This is essentially a communication problem, or should I say lack of communication.
The facts and figures, balances and margins of sound management matter not one iota in my world of heartache, trembles, joys, thrills and fears.
When you succour to my emotion you unburden my load.
Heartbroken, I have somehow lost your comment as I was trying to reply to it remotely, could you write again, I was really wanting to reassure you that these posts are individual snippets of the alienation spectrum in all its forms not the definitive word on alienation. Loss of hope is a terrible thing for alienated parents, I don’t want you to lose hope I want you to feel stronger and more empowered. The article called ‘write me a river’ which is about a letter written to a child by her mother in real time as if the child were still with her might give you a sense of how your approach can and does work, that girl who framed her mother’s letter is willing to talk to parents if it helps and she will be writing on our new site for parents so please do repost your comment if you can, it is an important aspect of alienation that must not be overlooked and yes, of course, fathers alienate children just as mothers do, the difference is often however that fathers use overt control whilst mothers use covert control. K
Your relationship with your child is unique and special to you and your child.
Your former partner’s relationship with your child is also unique and special to them.
Your concerns may well be that your ex partner is a practicing witch/warlock a member of the all men are useless tribe, a leader of the enmeshment brigade. Back in your former partners camp she/he may well be thinking similar thoughts about you………the meanest man on earth, one who selfishly does not care for his children, an aggressor, a wastrel and a philanderer.
This is “the battle”, one built on miss-trust, fuelled by anxiety and disappointment. It is a battle between parents and it is interfering with both parents ability to do their parenting job effectively.
When your child storms up the garden path screaming and sobbing spouting the very same words you heard from your Ex’s lips some six months previous what is your reaction? When you have recovered your composure what do you do and what do you say?
When you lived together with your former partner you did your best to resolve your issues, the relate course that you both attended, sound advice from Auntie Jane, agreements with your partner that lasted so long and then faltered. Not to argue in front of the children, change the subject, have a holiday, take out another mortgage etc……………Towards the end, much as you did not want it to happen the kids became involved; they witnessed the sulks and the shouting and the stand-offs; they couldn’t understand which parent they should be supporting.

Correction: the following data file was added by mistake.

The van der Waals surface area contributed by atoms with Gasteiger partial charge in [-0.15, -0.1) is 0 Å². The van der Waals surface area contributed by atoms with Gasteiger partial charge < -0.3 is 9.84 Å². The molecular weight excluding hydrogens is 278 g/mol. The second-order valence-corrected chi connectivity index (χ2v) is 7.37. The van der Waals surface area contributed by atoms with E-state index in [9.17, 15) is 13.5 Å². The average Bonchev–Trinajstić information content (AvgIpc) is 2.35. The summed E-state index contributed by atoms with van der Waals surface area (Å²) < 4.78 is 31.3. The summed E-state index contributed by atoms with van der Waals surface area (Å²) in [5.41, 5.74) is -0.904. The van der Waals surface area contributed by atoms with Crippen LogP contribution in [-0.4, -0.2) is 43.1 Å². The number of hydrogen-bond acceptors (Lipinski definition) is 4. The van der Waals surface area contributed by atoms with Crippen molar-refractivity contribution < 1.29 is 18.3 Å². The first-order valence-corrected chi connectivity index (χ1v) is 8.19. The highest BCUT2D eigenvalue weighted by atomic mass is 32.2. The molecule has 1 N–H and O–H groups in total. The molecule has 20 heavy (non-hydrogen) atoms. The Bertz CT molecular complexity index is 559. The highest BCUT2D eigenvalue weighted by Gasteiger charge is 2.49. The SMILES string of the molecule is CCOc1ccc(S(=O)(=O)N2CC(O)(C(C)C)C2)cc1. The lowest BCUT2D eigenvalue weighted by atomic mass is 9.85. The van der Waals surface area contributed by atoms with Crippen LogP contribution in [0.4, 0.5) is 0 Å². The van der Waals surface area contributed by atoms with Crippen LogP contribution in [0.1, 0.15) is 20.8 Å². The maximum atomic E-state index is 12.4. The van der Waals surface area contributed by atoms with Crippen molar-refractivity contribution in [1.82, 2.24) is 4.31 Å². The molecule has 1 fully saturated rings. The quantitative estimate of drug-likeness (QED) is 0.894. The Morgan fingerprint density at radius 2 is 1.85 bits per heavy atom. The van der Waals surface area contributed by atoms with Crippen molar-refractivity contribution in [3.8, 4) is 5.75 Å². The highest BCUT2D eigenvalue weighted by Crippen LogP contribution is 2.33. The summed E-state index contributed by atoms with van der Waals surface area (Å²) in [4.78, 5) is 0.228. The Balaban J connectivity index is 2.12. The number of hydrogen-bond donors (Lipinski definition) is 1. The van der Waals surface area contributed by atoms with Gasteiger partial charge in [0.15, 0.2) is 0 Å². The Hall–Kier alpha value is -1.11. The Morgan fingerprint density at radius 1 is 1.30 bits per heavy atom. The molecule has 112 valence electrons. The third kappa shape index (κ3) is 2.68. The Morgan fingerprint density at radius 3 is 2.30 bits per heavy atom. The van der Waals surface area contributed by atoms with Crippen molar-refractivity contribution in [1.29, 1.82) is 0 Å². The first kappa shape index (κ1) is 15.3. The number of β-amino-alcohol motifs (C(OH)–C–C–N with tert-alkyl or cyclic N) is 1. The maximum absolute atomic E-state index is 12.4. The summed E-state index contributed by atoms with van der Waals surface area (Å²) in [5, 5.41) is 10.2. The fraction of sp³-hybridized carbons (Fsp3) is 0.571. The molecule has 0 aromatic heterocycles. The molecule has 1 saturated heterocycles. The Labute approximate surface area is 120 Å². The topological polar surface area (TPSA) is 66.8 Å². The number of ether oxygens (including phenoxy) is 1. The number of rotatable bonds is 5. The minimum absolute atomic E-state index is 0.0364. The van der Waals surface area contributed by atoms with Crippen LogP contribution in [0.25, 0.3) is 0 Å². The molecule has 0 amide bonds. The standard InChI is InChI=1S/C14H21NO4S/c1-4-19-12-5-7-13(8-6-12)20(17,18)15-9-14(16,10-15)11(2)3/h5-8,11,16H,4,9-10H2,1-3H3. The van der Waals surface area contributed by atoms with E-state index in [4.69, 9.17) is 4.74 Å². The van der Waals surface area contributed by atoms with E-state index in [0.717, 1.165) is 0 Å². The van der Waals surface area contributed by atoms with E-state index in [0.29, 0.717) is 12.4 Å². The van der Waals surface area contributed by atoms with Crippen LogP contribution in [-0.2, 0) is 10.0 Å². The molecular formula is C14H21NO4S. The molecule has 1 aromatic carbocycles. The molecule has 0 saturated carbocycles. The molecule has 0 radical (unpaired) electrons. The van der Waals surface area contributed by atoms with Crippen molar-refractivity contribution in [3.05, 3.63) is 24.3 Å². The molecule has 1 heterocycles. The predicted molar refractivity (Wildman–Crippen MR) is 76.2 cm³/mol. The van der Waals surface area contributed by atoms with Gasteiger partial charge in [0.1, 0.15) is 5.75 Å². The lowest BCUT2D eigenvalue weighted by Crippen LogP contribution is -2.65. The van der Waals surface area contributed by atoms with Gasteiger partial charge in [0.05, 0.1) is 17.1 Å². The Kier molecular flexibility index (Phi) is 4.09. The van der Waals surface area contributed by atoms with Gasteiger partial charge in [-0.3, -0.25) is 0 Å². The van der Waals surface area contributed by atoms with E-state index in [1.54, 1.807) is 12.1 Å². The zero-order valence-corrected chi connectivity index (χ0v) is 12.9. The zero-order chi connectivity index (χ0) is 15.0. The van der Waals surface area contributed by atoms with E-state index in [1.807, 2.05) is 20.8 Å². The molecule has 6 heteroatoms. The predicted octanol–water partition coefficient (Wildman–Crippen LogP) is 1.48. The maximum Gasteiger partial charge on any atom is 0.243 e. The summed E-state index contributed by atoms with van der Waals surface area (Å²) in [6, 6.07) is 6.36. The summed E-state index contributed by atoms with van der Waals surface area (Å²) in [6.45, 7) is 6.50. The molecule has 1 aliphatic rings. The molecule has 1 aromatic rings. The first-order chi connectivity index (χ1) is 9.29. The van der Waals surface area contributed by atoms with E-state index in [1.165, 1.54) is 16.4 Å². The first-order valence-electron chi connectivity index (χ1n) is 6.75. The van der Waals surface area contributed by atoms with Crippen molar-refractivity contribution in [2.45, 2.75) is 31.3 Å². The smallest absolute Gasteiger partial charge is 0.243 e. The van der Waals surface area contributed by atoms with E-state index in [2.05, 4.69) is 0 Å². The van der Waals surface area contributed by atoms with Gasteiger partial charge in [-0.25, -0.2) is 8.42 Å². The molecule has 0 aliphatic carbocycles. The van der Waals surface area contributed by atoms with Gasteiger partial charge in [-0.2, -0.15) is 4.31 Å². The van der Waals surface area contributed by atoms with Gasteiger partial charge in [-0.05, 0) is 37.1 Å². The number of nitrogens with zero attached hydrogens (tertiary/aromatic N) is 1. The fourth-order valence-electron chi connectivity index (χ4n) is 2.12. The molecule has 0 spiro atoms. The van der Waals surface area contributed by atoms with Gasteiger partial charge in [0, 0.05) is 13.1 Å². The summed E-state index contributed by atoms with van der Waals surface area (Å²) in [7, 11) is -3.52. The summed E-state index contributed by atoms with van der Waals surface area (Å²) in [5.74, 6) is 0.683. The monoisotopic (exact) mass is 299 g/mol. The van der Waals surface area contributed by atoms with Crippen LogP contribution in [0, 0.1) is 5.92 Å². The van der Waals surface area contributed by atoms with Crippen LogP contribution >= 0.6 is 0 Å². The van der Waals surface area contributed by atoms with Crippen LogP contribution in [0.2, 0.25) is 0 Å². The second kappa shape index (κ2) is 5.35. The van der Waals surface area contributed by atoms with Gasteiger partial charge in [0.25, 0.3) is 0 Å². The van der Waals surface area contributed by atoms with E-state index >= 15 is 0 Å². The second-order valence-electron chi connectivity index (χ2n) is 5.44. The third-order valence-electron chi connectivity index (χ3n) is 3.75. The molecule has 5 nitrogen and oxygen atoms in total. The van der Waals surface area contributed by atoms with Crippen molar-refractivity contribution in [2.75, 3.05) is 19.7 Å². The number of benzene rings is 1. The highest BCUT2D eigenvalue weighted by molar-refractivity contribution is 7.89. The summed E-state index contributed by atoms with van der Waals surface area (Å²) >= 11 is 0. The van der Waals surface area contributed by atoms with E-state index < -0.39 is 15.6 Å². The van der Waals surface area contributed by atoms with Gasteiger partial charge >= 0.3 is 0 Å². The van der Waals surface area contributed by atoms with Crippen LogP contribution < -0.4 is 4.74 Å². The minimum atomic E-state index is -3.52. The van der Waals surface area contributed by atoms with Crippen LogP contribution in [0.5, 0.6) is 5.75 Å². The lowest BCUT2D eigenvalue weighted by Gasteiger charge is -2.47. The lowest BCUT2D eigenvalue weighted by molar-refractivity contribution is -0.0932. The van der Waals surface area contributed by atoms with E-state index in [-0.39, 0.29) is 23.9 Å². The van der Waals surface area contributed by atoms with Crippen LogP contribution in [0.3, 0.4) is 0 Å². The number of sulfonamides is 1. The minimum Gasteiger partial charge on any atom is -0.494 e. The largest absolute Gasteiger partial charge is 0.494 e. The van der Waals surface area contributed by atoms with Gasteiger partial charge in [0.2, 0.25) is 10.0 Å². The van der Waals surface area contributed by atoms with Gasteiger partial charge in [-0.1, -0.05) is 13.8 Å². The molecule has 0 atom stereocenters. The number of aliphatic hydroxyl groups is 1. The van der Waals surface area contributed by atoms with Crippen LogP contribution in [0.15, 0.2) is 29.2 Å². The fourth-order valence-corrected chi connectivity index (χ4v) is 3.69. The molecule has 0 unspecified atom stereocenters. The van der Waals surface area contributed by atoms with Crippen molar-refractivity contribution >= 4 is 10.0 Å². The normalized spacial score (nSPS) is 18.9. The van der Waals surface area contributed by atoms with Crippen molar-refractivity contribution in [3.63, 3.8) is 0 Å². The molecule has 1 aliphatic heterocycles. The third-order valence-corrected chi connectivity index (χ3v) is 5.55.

Now that your child is running towards you screaming blue murder this is your chance to handle things better. If you can soothe your child, help her/him understand that you have no bad intentions toward your former partner, and at the same time demonstrate an enthusiasm and optimism for life for life’s sake then you will have done a good job. I know your time with child has been severely curtailed but each time you meet there is an opportunity to do some good work that will have far reaching positive influences for you, your child and your former partner.
Your child has had a lot of time with your Ex and shows signs of aligning with her thoughts and feelings. You are not going to oppose that, you are going to add your little bit to your child’s psyche.
Your child is now on your doorstep banging furiously on the door. Before you open that door you are clear in your mind.
You remembered those building blocks your child had had when she/he was much younger and had only just learned how to walk. Imagine these are now complimentary building blocks. You have a bagful and so does your former partner. Each building block represents a positive psychological stroke from the parent to the child. The blocks are strong and create a lasting impression. Once you have lain a block in your child’s psyche it can only be removed by your child.
You are not allowed to remove your former partner’s blocks, nor tamper with them. You can add your own blocks but only the child will be able to manipulate them, since they are now owned by the child.
Over the course of time your child will become familiar with Dad’s blocks and Mum’s blocks, she/he will develop their own interpretation of those blocks and become familiar with the vagaries of two different personalities. The child will become confident, secure in the knowledge that both parents love her/him and that she/he is ok.
Years later at University your daughter is attending a feminist group meeting and faced with some rather anti-father rhetoric pipes up from the back of the theatre, “my Dad’s ok”……..shock, horror!
Please don’t stop writing, Karen. Your posts are really helpful.